180 normal children, ages five through ten years, were given a set of nine naming tests, each involving 50 timed responses to five randomly recurring pictured objects, colors, letters or numbers. “Automatization” of naming, measured by speed, accuracy, and consistency on these tasks, did not parallel the developmental order of acquisition of the various categories of names; letters and numbers were named relatively faster than were colors and objects as early as age six years. Children's facility in “automatization” of naming different semantic categories is considered in terms of the contributions of overlearning, stimulus discriminability, “operativity”, word frequency and response competition; only the last two appear to be explanatory factors.
In his short paper of 1886, the neogrammarian linguist Delbrück sketches his views on normal language processing and their relevance for the interpretation of some of the symptoms of progressive anomic aphasia. In particular, he discusses proper name impairments, verb and abstract noun superiority and the predominance of semantically related errors. Furthermore, he suggests that part of speech, morphology and word order may be preserved in this condition. This historical document has been lost in oblivion but the original ideas and their relevance for contemporary discussions merit a revival.
The early history of developmental language impairment in late 19th century Britain is considered through the critical examination of three papers appearing in 1891 by Hadden, Golding-Bird and Hale White, and Taylor. They represent innovative investigations of child language disorders whose themes and concerns are resonant today. The term 'idioglossia' was coined to identify this new impairment and reflected the belief by some that these children spoke an invented language. Rather than viewing these children as having some constitutional deficiency, these 19th century physicians were novel in insisting that children with language impairments merited extensive clinical investigation and treatment. Their case descriptions and the subsequent debates regarding classification and prognosis are reviewed. Further consideration is given to how these cases led to questioning the relation between language and speech and other aspects of child development and disorder. Reflection on the early sources of clinical categories provides a new perspective on our current formulations for variation in developmental language trajectories.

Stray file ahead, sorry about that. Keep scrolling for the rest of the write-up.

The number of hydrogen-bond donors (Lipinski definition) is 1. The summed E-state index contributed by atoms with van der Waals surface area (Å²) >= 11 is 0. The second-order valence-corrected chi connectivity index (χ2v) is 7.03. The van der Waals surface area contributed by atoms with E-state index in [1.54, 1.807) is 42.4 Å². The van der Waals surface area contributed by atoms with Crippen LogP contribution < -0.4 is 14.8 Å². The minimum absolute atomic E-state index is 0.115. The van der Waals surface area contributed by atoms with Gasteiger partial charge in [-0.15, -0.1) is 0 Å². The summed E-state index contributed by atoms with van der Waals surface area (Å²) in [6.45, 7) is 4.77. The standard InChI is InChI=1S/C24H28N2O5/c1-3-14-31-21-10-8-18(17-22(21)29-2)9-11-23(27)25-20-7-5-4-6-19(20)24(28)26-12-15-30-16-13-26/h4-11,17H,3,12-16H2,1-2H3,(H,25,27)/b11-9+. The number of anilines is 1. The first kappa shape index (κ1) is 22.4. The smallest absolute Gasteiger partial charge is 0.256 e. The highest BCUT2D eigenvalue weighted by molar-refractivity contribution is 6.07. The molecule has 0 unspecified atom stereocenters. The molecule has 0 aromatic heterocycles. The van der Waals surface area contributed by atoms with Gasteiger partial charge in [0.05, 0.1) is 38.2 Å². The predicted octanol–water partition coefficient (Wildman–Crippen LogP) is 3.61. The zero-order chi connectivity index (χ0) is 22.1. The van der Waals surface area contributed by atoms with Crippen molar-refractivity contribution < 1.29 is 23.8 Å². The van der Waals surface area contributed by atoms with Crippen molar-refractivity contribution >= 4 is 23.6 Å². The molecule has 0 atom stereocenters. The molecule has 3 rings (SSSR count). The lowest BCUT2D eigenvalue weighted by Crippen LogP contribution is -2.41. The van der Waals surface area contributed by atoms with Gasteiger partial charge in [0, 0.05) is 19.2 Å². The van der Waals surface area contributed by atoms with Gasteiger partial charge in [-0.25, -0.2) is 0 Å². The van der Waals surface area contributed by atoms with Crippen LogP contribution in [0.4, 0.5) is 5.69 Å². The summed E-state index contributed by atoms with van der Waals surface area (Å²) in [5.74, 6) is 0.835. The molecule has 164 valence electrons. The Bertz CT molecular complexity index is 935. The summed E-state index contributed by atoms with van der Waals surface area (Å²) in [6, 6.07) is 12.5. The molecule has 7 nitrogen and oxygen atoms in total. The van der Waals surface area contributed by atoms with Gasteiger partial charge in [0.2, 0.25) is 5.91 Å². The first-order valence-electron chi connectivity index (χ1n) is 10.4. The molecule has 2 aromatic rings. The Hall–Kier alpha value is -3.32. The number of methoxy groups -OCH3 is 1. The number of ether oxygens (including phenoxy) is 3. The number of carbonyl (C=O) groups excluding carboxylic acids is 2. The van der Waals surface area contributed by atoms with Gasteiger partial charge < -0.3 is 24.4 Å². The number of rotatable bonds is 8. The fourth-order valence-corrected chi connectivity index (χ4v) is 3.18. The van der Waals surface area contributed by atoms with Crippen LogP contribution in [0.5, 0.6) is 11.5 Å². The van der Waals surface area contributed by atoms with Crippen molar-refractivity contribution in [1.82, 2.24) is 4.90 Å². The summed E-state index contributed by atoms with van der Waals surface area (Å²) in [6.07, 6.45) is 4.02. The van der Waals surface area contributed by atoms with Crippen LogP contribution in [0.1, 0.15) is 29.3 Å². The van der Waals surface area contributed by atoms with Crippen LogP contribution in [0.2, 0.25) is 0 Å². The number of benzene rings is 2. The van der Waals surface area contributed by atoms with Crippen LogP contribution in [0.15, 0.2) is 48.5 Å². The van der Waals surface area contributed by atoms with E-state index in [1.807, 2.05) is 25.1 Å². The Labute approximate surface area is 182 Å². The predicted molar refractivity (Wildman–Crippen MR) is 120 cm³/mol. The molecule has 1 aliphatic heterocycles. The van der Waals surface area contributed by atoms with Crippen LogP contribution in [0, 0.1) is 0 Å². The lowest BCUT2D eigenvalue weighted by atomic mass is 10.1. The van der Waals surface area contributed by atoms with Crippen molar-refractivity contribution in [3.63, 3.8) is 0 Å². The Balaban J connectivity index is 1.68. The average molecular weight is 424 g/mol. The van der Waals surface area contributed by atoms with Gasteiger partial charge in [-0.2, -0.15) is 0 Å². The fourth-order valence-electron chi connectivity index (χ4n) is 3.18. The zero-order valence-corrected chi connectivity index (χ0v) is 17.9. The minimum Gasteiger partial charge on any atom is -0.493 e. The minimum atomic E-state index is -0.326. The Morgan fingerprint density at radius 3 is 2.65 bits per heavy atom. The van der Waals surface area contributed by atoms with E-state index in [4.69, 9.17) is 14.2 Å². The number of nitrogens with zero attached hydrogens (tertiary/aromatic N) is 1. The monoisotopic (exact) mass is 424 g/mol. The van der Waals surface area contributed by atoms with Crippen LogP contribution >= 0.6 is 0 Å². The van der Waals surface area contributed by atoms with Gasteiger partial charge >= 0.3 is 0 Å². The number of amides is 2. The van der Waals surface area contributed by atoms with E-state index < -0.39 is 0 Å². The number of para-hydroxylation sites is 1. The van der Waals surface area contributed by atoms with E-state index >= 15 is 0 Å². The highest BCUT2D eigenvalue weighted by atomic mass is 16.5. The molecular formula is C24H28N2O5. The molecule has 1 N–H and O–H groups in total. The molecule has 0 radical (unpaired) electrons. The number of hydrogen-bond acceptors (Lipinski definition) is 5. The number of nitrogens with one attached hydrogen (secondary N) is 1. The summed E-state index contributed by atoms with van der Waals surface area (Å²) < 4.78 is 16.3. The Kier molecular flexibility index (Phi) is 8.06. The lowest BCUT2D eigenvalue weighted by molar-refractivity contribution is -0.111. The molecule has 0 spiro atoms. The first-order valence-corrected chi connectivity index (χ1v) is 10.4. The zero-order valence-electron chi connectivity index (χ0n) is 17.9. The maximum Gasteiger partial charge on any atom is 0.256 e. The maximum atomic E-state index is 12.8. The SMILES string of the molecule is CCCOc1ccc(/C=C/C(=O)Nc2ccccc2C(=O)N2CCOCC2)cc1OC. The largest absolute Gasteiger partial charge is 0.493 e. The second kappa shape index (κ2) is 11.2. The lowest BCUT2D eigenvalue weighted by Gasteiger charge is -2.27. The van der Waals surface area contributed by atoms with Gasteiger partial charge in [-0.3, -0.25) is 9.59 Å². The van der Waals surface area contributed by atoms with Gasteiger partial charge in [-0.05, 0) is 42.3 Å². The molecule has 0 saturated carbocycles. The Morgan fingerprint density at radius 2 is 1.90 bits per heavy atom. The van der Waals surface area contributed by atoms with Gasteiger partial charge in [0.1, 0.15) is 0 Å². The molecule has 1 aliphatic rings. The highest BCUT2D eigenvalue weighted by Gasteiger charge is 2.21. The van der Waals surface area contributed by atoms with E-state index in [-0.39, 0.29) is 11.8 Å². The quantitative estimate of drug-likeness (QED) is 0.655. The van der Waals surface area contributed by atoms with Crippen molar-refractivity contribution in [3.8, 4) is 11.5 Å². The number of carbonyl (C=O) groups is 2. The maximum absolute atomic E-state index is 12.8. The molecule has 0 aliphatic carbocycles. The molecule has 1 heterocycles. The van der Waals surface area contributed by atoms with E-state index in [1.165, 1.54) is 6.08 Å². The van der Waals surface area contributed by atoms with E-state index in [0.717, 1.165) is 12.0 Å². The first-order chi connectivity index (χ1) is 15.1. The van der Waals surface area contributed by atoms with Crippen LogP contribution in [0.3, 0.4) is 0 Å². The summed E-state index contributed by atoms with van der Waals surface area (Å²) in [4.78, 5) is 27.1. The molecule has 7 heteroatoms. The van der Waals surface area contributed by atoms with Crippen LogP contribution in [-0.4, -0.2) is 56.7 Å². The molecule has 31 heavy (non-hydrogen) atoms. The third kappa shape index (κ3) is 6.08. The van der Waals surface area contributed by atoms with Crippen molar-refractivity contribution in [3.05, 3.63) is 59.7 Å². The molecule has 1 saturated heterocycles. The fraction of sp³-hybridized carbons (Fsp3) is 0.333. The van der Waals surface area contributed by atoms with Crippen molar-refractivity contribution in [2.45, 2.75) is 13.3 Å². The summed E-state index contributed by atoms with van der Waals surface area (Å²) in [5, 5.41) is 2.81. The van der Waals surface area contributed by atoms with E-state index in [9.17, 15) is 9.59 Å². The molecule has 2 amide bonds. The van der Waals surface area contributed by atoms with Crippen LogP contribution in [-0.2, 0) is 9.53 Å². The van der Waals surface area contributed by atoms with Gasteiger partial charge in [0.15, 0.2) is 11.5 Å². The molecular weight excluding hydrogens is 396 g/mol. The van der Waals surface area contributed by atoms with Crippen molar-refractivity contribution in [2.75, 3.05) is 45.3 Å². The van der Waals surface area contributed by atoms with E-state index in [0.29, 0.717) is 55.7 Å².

According to the 'Kennard Principle', there is a negative linear relation between age at brain injury and functional outcome. Other things being equal, the younger the lesioned organism, the better the outcome. But the 'Kennard Principle' is neither Kennard's nor a principle. In her work, Kennard sought to explain the factors that predicted functional outcome (age, to be sure, but also staging, laterality, location, and number of brain lesions, and outcome domain) and the neural mechanisms that altered the lesioned brain's functionality. This paper discusses Kennard's life and years at Yale (1931-1943); considers the genesis and scope of her work on early-onset brain lesions, which represents an empirical and theoretical foundation for current developmental neuropsychology; offers an historical explanation of why the 'Kennard Principle' emerged in the context of early 1970s work on brain plasticity; shows why uncritical belief in the 'Kennard Principle' continues to shape current research and practice; and reviews the continuing importance of her work.